# Effective plot design: line plots#

As we have seen earlier in this chapter, you should be aiming to produce plots that include all of the elements that help make understanding the plotted data intuitive. Typically, this might include:

• Axis labels, including units if needed

• A legend

• Grid lines

• Plot and/or figure titles

• Annotation on the plot, such as text

In addition, there are several factors that can help improve the communication of the plotted information. When plotting line data, for example, the color of the lines might be an important consideration to tell different lines apart. This is especially true when plotting several lines on the same axes, as readers will need to be able to differentiate the lines and know which line refers to a given set of data. But there is more to plotting lines than simply choosing nice colors.

Not all people viewing your plots will see them the same way. Some viewers may have color blindness, while others may have printed out a copy of your plot in grayscale from a printer. Thus, while choosing nice colors can help make your plots look visually pleasing to you, it is worthwhile to consider the other viewers or formats in which your plots may be viewed. In this way your visualizations can be as inclusive to different viewers as possible.

Let’s consider an illustrative example. In this case we will use four lines to plot hypothetical monthly temperatures for various mythical lands in the year 1680 [1]. We will use a pandas DataFrame called data for this purpose with four columns and one year of data. We can see temperatures for the first four months in the data table below by typing data.head(4).

Hide code cell content
# Load the libraries we need
import matplotlib.pyplot as plt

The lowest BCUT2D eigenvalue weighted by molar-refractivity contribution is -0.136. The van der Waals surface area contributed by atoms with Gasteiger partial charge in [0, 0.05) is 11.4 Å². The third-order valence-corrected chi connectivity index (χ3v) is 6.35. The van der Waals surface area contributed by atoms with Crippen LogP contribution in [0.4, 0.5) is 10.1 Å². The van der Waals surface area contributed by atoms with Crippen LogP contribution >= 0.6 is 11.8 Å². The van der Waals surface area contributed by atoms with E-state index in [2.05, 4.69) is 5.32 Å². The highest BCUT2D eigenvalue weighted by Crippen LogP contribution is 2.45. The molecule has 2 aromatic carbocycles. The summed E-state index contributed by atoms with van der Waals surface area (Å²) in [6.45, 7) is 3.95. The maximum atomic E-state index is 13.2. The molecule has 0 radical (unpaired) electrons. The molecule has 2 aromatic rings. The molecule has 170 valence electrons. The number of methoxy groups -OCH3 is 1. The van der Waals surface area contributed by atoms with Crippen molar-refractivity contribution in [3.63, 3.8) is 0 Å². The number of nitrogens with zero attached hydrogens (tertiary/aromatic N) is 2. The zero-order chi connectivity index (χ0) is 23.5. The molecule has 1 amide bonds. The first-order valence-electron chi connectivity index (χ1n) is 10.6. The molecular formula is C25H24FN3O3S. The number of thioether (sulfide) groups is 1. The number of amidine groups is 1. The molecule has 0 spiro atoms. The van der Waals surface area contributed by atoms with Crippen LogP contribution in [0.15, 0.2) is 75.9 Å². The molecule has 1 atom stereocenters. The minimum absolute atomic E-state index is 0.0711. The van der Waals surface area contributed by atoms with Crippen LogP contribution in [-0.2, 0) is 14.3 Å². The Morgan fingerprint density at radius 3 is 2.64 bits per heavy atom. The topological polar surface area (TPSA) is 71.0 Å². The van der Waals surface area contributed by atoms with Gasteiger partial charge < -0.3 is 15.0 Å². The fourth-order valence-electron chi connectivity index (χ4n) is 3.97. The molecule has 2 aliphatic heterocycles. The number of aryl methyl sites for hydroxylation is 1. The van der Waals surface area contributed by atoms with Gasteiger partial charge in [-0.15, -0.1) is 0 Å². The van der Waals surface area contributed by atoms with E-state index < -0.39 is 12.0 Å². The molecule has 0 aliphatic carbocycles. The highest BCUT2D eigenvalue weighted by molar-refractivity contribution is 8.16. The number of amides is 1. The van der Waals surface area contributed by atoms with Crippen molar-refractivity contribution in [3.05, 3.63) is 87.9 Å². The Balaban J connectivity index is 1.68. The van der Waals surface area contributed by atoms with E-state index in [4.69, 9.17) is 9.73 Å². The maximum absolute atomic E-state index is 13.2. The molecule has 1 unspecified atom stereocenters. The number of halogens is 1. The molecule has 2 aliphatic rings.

import pandas as pd

dates = pd.date_range(start="16800101", end="16801201", freq="MS")
temperatures = {
"Asgard": [3, 4, 7, 8, 11, 13, 11, 12, 8, 7, 3, 2],
"Camelot": [7, 8, 8, 12, 15, 19, 19, 17, 11, 9, 7, 6],
"Nysa": [10, 13, 13, 17, 21, 23, 22, 20, 19, 16, 11, 10],
"Paititi": [8, 10, 18, 20, 31, 35, 29, 31, 17, 14, 9, 9],
}

data = pd.DataFrame(index=dates, data=temperatures)

data.head(4)

Asgard Camelot Nysa Paititi
1680-01-01 3 7 10 8
1680-02-01 4 8 13 10
1680-03-01 7 8 13 18
1680-04-01 8 12 17 20

Using this data we can create a plot (Figure 4.16) to visualize the temperatures for the four mythical lands using the pandas plot() function.

ax = data.plot(
xlabel="Date",
ylabel="Temperature (°C)",
figsize=(12, 6),
title="Hypothetical temperatures of mythical lands",
)


Figure 4.16. Hypothetical temperatures for one year in different mythical lands.

In Figure 4.16, we can see a visualization of the contents of the data DataFrame and many people will be able to distinguish the lines using the four colors that have been selected. However, not all people may see the figure in the same way, and those who have printed a copy in grayscale will see things quite differently.

Figure 4.17. Hypothetical mythical land temperatures in grayscale.

In Figure 4.17, we see that it is nearly impossible to tell which line is which in the plot, so color alone is not helping in distinguishing the lines on this plot. In this case a better option is to vary both the color and line pattern for each line so they can be distinguished easily irrespective of the line colors and how they may be seen. This can be done using the style parameter in the plot() function, as shown below.

ax = data.plot(
style=["-", ":", "--", "-."],
xlabel="Date",
ylabel="Temperature (°C)",
figsize=(12, 6),
title="Hypothetical temperatures of mythical lands",
);


Figure 4.18. Hypothetical mythical land temperatures with different line styles.

Here in Figure 4.18, viewers can easily tell which line is which whether they have colorblindness or have printed a figure from a printer in grayscale. The difference, of course, is that this figure uses four different line styles: - for a solid line, : for a dotted line, -- for a dashed line, and -. for a line with dots and dashes. These are defined using shorthand plot formatting for Matplotlib [2], for which they are the only four available line styles. If your plots require more than four line styles, you will likely need to use Matplotlib rather than pandas for the plotting. In that case, you can find more about the line styles for Matplotlib plotting in the Matplotlib documentation online [3].

Although this plotting example may seem like a simple tip, it can make a great difference in ensuring all viewers see the same data effectively the same way. We will return to the topic of effective plot design to discuss selecting colors and other visualization tips in greater detail in Chapter 8.